Quality assured

Using Solibri to fine-tune BIM models ultimately helped improve the passenger experience at Copenhagen Airport

The sounds of trolley bags' wheels rolling on the tiled floors, announcements about departing flights and lively chatting echoes throughout the terminal as people walk towards gates to catch their flight. Some of them linger in the terminal shops looking for gifts to take home, while others sit in cafés enjoying a cup of coffee and relaxing before embarking on their outward journey from Denmark. This is everyday life at Copenhagen's airport.

It is the biggest, and busiest, airport in the Nordic countries, conveniently located very close to the centre of the country's capital. The number of passengers travelling through openhagen Airport is increasing, though, from the current throughput of around 30 Million people every year. To accommodate the expected increase, a busy schedule of improvements has now been implemented.

"Our strategy is to have one airport that has all the terminals and piers under one roof, and we are increasing the capacity of the existing buildings and areas to accommodate the rise in the number of passengers and to improve the passenger's experience. Because of this, we have around 100 different building projects in progress every year," explains Michael Ørsted, the Head of Department Technical Knowledge at Copenhagen Airport. To handle the large volume of projects more efficiently, Michael and his team have employed the latest design and model analysis software, in particular BIM and Solibri, which have improved the quality of the project's performance and, at the same time, achieved impressive cost savings.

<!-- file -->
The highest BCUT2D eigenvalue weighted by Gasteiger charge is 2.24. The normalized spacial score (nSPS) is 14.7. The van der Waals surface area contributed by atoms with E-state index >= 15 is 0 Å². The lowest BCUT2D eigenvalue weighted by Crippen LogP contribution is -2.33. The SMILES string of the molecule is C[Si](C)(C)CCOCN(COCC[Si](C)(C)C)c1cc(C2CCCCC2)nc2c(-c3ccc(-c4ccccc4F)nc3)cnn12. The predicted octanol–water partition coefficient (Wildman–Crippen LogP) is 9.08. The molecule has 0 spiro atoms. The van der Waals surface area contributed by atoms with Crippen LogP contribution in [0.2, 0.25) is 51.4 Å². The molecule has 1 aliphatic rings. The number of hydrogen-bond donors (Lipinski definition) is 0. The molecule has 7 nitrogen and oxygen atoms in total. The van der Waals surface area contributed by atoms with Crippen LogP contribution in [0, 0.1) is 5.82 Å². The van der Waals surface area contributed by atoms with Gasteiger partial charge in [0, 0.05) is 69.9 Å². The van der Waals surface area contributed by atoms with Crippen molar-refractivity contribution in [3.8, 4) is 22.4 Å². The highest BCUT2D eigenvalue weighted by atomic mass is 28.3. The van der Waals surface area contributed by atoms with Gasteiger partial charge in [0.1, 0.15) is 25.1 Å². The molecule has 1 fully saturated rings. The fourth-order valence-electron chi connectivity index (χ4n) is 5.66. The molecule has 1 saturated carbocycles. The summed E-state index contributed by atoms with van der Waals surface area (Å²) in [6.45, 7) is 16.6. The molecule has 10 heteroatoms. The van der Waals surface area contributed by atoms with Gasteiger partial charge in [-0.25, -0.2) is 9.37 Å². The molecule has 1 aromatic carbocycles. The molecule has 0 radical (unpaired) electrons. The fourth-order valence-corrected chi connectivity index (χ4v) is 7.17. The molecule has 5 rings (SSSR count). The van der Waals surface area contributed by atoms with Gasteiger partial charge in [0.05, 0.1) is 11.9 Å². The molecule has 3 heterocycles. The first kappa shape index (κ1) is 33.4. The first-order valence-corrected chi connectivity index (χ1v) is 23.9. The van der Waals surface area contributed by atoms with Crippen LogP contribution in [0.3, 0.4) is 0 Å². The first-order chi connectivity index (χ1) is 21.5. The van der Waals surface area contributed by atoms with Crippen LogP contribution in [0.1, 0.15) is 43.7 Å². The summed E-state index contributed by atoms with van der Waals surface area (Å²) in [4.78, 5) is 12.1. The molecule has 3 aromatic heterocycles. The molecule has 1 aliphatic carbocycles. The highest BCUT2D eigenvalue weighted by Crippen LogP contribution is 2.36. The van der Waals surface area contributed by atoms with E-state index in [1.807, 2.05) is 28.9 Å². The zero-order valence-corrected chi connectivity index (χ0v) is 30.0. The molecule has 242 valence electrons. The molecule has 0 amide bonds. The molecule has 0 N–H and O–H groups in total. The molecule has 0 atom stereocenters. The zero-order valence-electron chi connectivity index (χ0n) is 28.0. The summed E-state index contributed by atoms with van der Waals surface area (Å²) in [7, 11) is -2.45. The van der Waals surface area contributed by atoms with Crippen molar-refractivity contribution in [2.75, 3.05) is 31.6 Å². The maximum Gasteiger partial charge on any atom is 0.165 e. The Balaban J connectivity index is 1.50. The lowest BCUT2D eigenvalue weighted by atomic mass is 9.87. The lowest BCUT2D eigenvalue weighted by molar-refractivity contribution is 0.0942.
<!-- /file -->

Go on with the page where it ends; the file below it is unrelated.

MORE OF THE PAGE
This is an example of an owner-operator taking the initiative, firstly by developing a system of checks to guarantee design quality and to save money by eliminating design errors, and then passing those rulesets on to the design supply chain for them to run their own checks before models are submitted. By doing this they only have to run sanity checks on submitted designs. The success of this approach is encouraging Michael to take it even further, with a desire to bring the Solibri guarantee of quality to every construction project in Denmark.


Michael and his team handle all data and BIM models, offering a link between asset management, operations and ongoing projects at the airport. One challenge they have been faced with, together with the some of the Asset Managers involved in the projects, is the problem of ensuring the quality of the documents and drawings they receive, especially the large quantities of 2D drawings that are produced. This makes it hard to see the overall scale of the project and how different designs are linked without using 3D models.

"We are trying to offer a better tool for our Asset Managers to ensure improved quality for all the building projects we have here at Copenhagen Airport. We were used to using Solibri in our projects for clash detection and consistency checks, so it was a natural choice for us to start using it more widely and to benefit from some of its other powerful rules.